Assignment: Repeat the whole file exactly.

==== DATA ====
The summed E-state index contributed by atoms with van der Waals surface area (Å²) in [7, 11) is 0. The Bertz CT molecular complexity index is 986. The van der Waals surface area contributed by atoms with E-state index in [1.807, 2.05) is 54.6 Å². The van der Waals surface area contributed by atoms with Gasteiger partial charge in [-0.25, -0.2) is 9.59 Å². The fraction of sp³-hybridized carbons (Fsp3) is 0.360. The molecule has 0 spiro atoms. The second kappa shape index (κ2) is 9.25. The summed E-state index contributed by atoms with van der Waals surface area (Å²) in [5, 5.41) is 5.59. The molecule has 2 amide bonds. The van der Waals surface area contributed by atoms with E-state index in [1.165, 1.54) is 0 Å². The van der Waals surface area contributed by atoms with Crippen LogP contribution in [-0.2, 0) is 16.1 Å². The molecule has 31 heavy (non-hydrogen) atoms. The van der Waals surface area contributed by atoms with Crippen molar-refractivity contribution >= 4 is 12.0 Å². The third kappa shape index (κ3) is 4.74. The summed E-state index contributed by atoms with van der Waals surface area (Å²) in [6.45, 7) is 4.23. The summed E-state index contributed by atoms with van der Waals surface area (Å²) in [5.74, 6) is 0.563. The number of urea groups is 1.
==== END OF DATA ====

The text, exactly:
The summed E-state index contributed by atoms with van der Waals surface area (Å²) in [7, 11) is 0. The Bertz CT molecular complexity index is 986. The van der Waals surface area contributed by atoms with E-state index in [1.807, 2.05) is 54.6 Å². The van der Waals surface area contributed by atoms with Gasteiger partial charge in [-0.25, -0.2) is 9.59 Å². The fraction of sp³-hybridized carbons (Fsp3) is 0.360. The molecule has 0 spiro atoms. The second kappa shape index (κ2) is 9.25. The summed E-state index contributed by atoms with van der Waals surface area (Å²) in [5, 5.41) is 5.59. The molecule has 2 amide bonds. The van der Waals surface area contributed by atoms with E-state index in [1.165, 1.54) is 0 Å². The van der Waals surface area contributed by atoms with Crippen LogP contribution in [-0.2, 0) is 16.1 Å². The molecule has 31 heavy (non-hydrogen) atoms. The van der Waals surface area contributed by atoms with Crippen molar-refractivity contribution >= 4 is 12.0 Å². The third kappa shape index (κ3) is 4.74. The summed E-state index contributed by atoms with van der Waals surface area (Å²) in [6.45, 7) is 4.23. The summed E-state index contributed by atoms with van der Waals surface area (Å²) in [5.74, 6) is 0.563. The number of urea groups is 1.